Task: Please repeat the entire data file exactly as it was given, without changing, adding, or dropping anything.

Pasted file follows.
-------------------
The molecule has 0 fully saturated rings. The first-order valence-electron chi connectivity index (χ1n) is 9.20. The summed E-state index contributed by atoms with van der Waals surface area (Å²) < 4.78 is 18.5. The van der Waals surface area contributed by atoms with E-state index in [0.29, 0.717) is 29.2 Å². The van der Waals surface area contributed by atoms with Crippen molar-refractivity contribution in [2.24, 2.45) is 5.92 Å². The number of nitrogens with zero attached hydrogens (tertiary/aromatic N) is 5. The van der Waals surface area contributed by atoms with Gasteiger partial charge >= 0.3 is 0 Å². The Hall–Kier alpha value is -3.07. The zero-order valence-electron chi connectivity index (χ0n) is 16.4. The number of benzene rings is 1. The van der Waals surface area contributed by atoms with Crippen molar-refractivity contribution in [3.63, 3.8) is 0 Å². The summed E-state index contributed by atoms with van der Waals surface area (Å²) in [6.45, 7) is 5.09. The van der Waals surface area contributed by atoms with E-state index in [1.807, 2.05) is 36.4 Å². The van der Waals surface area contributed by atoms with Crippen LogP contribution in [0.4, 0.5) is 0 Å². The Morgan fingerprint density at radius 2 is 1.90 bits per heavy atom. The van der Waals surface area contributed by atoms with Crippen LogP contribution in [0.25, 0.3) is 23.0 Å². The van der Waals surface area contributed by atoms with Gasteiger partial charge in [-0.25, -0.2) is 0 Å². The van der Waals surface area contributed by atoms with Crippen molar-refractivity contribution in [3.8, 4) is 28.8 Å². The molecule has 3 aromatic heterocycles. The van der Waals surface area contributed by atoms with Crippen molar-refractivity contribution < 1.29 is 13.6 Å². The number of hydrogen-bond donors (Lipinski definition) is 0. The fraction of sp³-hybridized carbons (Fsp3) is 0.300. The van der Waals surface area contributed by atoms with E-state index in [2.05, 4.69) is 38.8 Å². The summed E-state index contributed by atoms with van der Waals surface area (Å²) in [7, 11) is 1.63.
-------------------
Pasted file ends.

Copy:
The molecule has 0 fully saturated rings. The first-order valence-electron chi connectivity index (χ1n) is 9.20. The summed E-state index contributed by atoms with van der Waals surface area (Å²) < 4.78 is 18.5. The van der Waals surface area contributed by atoms with E-state index in [0.29, 0.717) is 29.2 Å². The van der Waals surface area contributed by atoms with Crippen molar-refractivity contribution in [2.24, 2.45) is 5.92 Å². The number of nitrogens with zero attached hydrogens (tertiary/aromatic N) is 5. The van der Waals surface area contributed by atoms with Gasteiger partial charge >= 0.3 is 0 Å². The Hall–Kier alpha value is -3.07. The zero-order valence-electron chi connectivity index (χ0n) is 16.4. The number of benzene rings is 1. The van der Waals surface area contributed by atoms with Crippen molar-refractivity contribution in [3.63, 3.8) is 0 Å². The summed E-state index contributed by atoms with van der Waals surface area (Å²) in [6.45, 7) is 5.09. The van der Waals surface area contributed by atoms with E-state index in [1.807, 2.05) is 36.4 Å². The van der Waals surface area contributed by atoms with Crippen LogP contribution in [0.4, 0.5) is 0 Å². The Morgan fingerprint density at radius 2 is 1.90 bits per heavy atom. The van der Waals surface area contributed by atoms with Crippen LogP contribution in [0.25, 0.3) is 23.0 Å². The van der Waals surface area contributed by atoms with Gasteiger partial charge in [-0.25, -0.2) is 0 Å². The van der Waals surface area contributed by atoms with Crippen molar-refractivity contribution in [3.8, 4) is 28.8 Å². The molecule has 3 aromatic heterocycles. The van der Waals surface area contributed by atoms with Crippen molar-refractivity contribution < 1.29 is 13.6 Å². The number of hydrogen-bond donors (Lipinski definition) is 0. The fraction of sp³-hybridized carbons (Fsp3) is 0.300. The van der Waals surface area contributed by atoms with E-state index in [2.05, 4.69) is 38.8 Å². The summed E-state index contributed by atoms with van der Waals surface area (Å²) in [7, 11) is 1.63.